With battery operated pumps, they are even better, as long as they work. Water, and especially salt water is not friendly to electrical components. There is the possibility of the failure of the motor, switch, and/or battery. I would always carry a hand pump as a backup. Reminds me of a friend with his new car where he had to kick out a passenger window when an electrical fault left him unable to open the locked doors or windows.

I prefer the Beckson.
Pumping out a kayak with a hand pump is work. The types with the smaller opening for outflow / restricted outflow will shoot water a good distance. But this is achieved through higher pressure that you’re providing.
The Beckson doesn’t shoot water distances because the outflow isn’t restricted and it pumps the volume of water out easier.
That’s my experience anyway.

If you go with a hand pump, keep in mind that putting it inside the cockpit means that you have to pull your skirt to get it.

Not an issue if you are already out of the boat, unless you tuck it somewhere that’d be hard to reach into while hanging onto your paddle and your boat in messy stuff.

But if you want it available to help someone else, odds are the conditions that put them into the drink are messy enough that pulling your own skirt is a bad idea.

Mine lives on the rear deck regardless, in cockpits for smaller paddlers there is rarely room to get it in there without some architectural work. But for most of the paddling l do, especially with others, l would want it on the deck anyway.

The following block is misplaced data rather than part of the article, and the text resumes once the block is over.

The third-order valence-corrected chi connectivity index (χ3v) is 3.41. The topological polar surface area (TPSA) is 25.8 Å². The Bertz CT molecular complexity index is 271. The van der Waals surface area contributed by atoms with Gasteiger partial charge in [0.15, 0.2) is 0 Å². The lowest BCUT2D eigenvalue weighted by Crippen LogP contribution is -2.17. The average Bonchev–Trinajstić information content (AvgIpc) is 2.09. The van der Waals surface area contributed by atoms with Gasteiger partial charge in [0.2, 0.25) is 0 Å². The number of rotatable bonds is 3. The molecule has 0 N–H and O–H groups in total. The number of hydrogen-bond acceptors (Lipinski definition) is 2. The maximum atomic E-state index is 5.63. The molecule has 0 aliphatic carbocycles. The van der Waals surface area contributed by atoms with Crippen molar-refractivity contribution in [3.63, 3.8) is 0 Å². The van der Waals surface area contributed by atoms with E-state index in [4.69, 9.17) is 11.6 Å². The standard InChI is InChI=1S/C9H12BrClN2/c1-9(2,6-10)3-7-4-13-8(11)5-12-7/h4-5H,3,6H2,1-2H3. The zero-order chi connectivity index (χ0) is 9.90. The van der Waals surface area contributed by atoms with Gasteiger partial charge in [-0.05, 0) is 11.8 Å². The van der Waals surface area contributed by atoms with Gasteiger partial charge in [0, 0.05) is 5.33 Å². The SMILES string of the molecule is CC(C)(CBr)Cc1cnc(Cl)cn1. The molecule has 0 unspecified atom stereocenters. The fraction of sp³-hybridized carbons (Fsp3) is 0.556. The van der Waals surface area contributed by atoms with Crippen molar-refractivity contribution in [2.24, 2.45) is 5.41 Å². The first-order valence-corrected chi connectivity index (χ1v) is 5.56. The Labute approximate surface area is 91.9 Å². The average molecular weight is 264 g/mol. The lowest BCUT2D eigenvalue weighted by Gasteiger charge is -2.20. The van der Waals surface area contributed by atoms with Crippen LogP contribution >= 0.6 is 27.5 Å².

Since it is you and your wife, the built in pump thing really means you need it installed in both boats. And they are wonderful things, just think about this kind of solution involving two people worth of shit that can go wrong.

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If you need to have the pump a bit closer, it isn’t necessary to move the bulkhead in order to do it. Just make a riser box and thru bolt.Foot_pumps-003-11All the sea kayaks , other than the little ones for my grand-kids, have foot pumps. Total of 7 with foot pumps. When the water is angry, It really doesn’t matter how many are on the water with you…everyone is paddling alone. The group can only stay close in calm water. Rough water can pick a kayak up and toss it over someone else, so everyone spreads out for safety. Anything on the deck can belong to the lake in an instant. I also paddle alone many days besides when other people are around.

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I’ll never understand the appeal of those kayak hand bilge pump things (like the Seattle Sports one). In order to use it, you’ve got to have the sprayskirt open, and you’ve got to use two hands. If your cockpit is flooded, it’s probably because you’ve exited the kayak in rough water, and the last thing you can afford is to have the sprayskirt open with neither hand on the paddle.

If you’re on flat water and need to get water out of the cockpit, just use a big absorbent sponge. It’s just as fast as those stupid tube-shaped hand pumps, but you can use a sponge with one hand, you can get every bit of water out (the hand pumps make it very difficult to get the last gallon or so out) and it’s a lot lighter and far easier to store - just jam it under/behind the seat.

In rough water, the tube 2-hand bilge pump is useless. Either get a foot pump or electric bilge pump, or be sure you can empty the kayak from the water then scramble in, then bring a big sponge as a backup.